Although I still don't have a release date for Catholic, Reluctantly: John Paul 2 High Book 1, Sophia Press is getting ready to start taking pre-orders. So if you are interested in pre-ordering the book, feel free to email them at or call them at 1800-888-9344. I don't yet know the price or release date, but maybe if folks call and and ask them, that information will come out.

Thanks again for all your prayers and support!

Thursday, October 18, 2007


I am so honored by Claire's review on her lovely blog, Here's an excerpt:

It was after reading Waking Rose that I really realized one of the big potentials of these books. Eric Ludy, husband of Leslie Ludy (author of Authentic Beauty), has some excellent "Lessons on Manhood" articles in her book. In one, he explains about a book that heavily impacted his life, and his understanding of masculinity and strength. It was The Scottish Chiefs, a novel based on the true story of Scottish war heroes William Wallace and Sir Robert the Bruce. He testifies that the book left him with a new and powerful vision of manhood. And it was a book written by a lady. Eric says, "It was a woman with a correct vision of manhood that lit the flame of willingness within my heart to become all the God desired for me to be." (Emphasis his)

I'm convinced that Regina's novels have the exact same potential. Her masculine characters are strong, gallant, chivalrous, and yet very real. I know many other girls would join me in confirming that they exemplify exactly the kind of strength and values we hope and pray for in a future husband. I hope many, many young women continue to read these stores and treasure the beauty of pure romance and modern-day femininity that they depict. And I hope many, many young men also pick them up and catch hold of a vision of authentic masculinity fashioned after the ultimate manhood of Jesus Christ.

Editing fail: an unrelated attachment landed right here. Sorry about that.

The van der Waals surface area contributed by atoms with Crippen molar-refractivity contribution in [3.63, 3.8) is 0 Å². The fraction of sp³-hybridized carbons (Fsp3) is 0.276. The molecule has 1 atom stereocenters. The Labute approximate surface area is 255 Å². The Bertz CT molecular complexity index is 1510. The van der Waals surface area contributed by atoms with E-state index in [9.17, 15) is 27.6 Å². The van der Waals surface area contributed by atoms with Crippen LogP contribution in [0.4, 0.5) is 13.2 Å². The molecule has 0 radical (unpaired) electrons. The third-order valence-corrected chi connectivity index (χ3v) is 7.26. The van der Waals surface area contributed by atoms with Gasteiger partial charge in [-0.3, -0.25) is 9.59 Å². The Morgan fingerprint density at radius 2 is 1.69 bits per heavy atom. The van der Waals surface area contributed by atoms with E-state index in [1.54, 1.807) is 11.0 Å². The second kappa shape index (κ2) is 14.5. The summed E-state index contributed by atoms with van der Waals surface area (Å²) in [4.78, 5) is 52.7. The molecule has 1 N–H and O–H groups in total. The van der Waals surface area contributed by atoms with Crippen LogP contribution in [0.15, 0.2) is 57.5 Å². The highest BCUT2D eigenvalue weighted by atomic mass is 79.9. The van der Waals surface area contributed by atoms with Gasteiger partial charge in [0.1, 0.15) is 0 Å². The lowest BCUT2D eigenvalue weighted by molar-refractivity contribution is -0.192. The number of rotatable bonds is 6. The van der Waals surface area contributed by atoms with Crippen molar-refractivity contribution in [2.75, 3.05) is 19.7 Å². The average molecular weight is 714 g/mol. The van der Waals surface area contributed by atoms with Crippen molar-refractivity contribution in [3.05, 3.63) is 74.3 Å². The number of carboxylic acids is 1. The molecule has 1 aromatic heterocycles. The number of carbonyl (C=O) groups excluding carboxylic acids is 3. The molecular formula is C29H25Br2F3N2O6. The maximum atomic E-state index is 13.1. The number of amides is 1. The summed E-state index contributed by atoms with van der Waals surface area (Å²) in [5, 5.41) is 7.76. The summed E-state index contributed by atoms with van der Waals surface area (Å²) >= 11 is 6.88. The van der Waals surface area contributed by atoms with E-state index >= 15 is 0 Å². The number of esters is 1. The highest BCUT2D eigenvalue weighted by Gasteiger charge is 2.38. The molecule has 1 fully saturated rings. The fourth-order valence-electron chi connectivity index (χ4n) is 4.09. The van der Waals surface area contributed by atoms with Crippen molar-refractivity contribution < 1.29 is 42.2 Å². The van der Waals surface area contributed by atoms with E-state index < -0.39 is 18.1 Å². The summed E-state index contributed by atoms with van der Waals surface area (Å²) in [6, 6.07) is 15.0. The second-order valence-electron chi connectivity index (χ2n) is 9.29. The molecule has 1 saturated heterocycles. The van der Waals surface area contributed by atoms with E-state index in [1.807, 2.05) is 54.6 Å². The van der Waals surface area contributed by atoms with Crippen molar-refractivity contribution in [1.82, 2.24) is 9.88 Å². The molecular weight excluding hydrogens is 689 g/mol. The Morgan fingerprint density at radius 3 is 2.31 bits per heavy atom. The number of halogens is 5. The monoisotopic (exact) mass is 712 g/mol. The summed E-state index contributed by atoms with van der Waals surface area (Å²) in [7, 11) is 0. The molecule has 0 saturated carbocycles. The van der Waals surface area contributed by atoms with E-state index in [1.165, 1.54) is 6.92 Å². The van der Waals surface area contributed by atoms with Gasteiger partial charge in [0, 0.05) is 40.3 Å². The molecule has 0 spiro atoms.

Claire, I'm truly honored you think the books have that potential. Thanks so much for the review!

Will the Old Covers Ever Return?

Someone asked me this in the comments box below, and this is another question I've occasionally gotten:

I have a question? Will the "old" covers of the Shadow of the Bear and Black as Night ever be available? Just wondering, because I wanted to buy a couple for gifts and I prefer the old covers.

The answer is: very sorry, but no. The old covers (both created by Rose Sharpe, btw) are owned by Bethlehem Books, so I couldn't use them even if I wanted to. I know that some of you preferred the old covers, but I know that many others had complaints about them. We have no plans to go back to the old covers, and we don't even have any of them left to sell in our cache (I *do* have a stash of the original yellow hardcovers, but I'm saving them to give to my grandchildren! They're not for sale!).

So... right now you can still get copies of The Shadow of the Bear from Bethlehem (click here to order). But once they are out of theirs, that means that the Bethlehem covers will be officially collectibles! :)

If you want a copy of the book with the old covers, the good news is that you can find them "new and used" on I just checked now, and according to Amazon today (click to view and buy):

The Shadow of the Bear is still in stock, with 32 new and used copies available.

Black as Night is out of stock, but there are 3 new and used copies available.

And for real diehards
there are 11 used and new copies available of the original hardcover, Snow White and Rose Red: A Modern Fairy Tale.

But when I said the Bethlehem Books were collectibles now, I was serious. Even though this is incredible to me, according to Amazon, the highest price for a used hardcover of the original book is $158.60, with the only new copy going for $75.00.

And someone is selling their used copy of Black as Night for $85.80. Yikes! Better grab those other two copies while you can!

Honestly, I have no idea why some copies have shot up in price this way. I guess I just don't understand the used book market!